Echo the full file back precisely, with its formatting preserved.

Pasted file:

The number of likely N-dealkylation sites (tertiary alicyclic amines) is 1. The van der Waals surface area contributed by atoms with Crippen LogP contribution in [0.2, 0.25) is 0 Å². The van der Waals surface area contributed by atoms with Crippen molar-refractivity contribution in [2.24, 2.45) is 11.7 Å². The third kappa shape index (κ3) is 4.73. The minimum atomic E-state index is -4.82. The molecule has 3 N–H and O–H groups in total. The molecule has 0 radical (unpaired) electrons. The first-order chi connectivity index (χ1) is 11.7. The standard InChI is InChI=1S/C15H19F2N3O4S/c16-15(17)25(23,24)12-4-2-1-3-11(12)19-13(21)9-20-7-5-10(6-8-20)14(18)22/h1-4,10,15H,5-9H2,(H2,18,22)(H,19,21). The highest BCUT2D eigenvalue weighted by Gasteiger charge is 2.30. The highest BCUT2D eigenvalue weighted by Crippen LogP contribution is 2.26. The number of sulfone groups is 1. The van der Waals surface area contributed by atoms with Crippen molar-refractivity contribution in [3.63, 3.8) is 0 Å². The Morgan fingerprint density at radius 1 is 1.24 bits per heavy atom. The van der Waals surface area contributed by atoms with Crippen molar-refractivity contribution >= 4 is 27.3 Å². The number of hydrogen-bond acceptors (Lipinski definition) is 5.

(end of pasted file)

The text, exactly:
The number of likely N-dealkylation sites (tertiary alicyclic amines) is 1. The van der Waals surface area contributed by atoms with Crippen LogP contribution in [0.2, 0.25) is 0 Å². The van der Waals surface area contributed by atoms with Crippen molar-refractivity contribution in [2.24, 2.45) is 11.7 Å². The third kappa shape index (κ3) is 4.73. The minimum atomic E-state index is -4.82. The molecule has 3 N–H and O–H groups in total. The molecule has 0 radical (unpaired) electrons. The first-order chi connectivity index (χ1) is 11.7. The standard InChI is InChI=1S/C15H19F2N3O4S/c16-15(17)25(23,24)12-4-2-1-3-11(12)19-13(21)9-20-7-5-10(6-8-20)14(18)22/h1-4,10,15H,5-9H2,(H2,18,22)(H,19,21). The highest BCUT2D eigenvalue weighted by Gasteiger charge is 2.30. The highest BCUT2D eigenvalue weighted by Crippen LogP contribution is 2.26. The number of sulfone groups is 1. The van der Waals surface area contributed by atoms with Crippen molar-refractivity contribution in [3.63, 3.8) is 0 Å². The Morgan fingerprint density at radius 1 is 1.24 bits per heavy atom. The van der Waals surface area contributed by atoms with Crippen molar-refractivity contribution >= 4 is 27.3 Å². The number of hydrogen-bond acceptors (Lipinski definition) is 5.